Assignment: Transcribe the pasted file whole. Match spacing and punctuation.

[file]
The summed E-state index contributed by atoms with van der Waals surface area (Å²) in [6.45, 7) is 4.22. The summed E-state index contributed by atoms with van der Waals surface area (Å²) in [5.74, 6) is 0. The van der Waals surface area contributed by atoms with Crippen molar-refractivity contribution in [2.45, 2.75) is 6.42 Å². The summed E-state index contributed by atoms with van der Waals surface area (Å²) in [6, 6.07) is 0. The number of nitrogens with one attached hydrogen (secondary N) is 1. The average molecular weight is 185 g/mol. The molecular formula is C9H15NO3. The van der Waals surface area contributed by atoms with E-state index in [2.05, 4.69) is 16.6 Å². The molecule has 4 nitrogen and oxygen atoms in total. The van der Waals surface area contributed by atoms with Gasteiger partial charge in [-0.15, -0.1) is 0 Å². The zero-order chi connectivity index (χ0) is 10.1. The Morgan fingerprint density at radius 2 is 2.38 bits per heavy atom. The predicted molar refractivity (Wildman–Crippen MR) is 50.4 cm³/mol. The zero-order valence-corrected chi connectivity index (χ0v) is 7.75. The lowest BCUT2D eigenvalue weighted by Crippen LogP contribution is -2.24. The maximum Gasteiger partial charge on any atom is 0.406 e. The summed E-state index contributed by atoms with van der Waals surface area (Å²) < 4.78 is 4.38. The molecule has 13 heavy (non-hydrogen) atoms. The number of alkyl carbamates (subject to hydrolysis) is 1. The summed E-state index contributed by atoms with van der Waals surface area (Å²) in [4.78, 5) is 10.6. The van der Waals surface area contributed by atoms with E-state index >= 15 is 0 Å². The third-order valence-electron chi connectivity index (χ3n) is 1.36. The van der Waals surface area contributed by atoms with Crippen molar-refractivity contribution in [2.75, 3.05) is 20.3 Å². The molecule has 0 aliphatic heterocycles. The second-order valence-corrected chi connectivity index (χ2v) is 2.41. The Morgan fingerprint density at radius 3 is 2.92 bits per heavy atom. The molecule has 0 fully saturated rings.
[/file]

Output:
The summed E-state index contributed by atoms with van der Waals surface area (Å²) in [6.45, 7) is 4.22. The summed E-state index contributed by atoms with van der Waals surface area (Å²) in [5.74, 6) is 0. The van der Waals surface area contributed by atoms with Crippen molar-refractivity contribution in [2.45, 2.75) is 6.42 Å². The summed E-state index contributed by atoms with van der Waals surface area (Å²) in [6, 6.07) is 0. The number of nitrogens with one attached hydrogen (secondary N) is 1. The average molecular weight is 185 g/mol. The molecular formula is C9H15NO3. The van der Waals surface area contributed by atoms with E-state index in [2.05, 4.69) is 16.6 Å². The molecule has 4 nitrogen and oxygen atoms in total. The van der Waals surface area contributed by atoms with Gasteiger partial charge in [-0.15, -0.1) is 0 Å². The zero-order chi connectivity index (χ0) is 10.1. The Morgan fingerprint density at radius 2 is 2.38 bits per heavy atom. The predicted molar refractivity (Wildman–Crippen MR) is 50.4 cm³/mol. The zero-order valence-corrected chi connectivity index (χ0v) is 7.75. The lowest BCUT2D eigenvalue weighted by Crippen LogP contribution is -2.24. The maximum Gasteiger partial charge on any atom is 0.406 e. The summed E-state index contributed by atoms with van der Waals surface area (Å²) < 4.78 is 4.38. The molecule has 13 heavy (non-hydrogen) atoms. The number of alkyl carbamates (subject to hydrolysis) is 1. The summed E-state index contributed by atoms with van der Waals surface area (Å²) in [4.78, 5) is 10.6. The van der Waals surface area contributed by atoms with E-state index >= 15 is 0 Å². The third-order valence-electron chi connectivity index (χ3n) is 1.36. The van der Waals surface area contributed by atoms with Crippen molar-refractivity contribution in [2.75, 3.05) is 20.3 Å². The molecule has 0 aliphatic heterocycles. The second-order valence-corrected chi connectivity index (χ2v) is 2.41. The Morgan fingerprint density at radius 3 is 2.92 bits per heavy atom. The molecule has 0 fully saturated rings.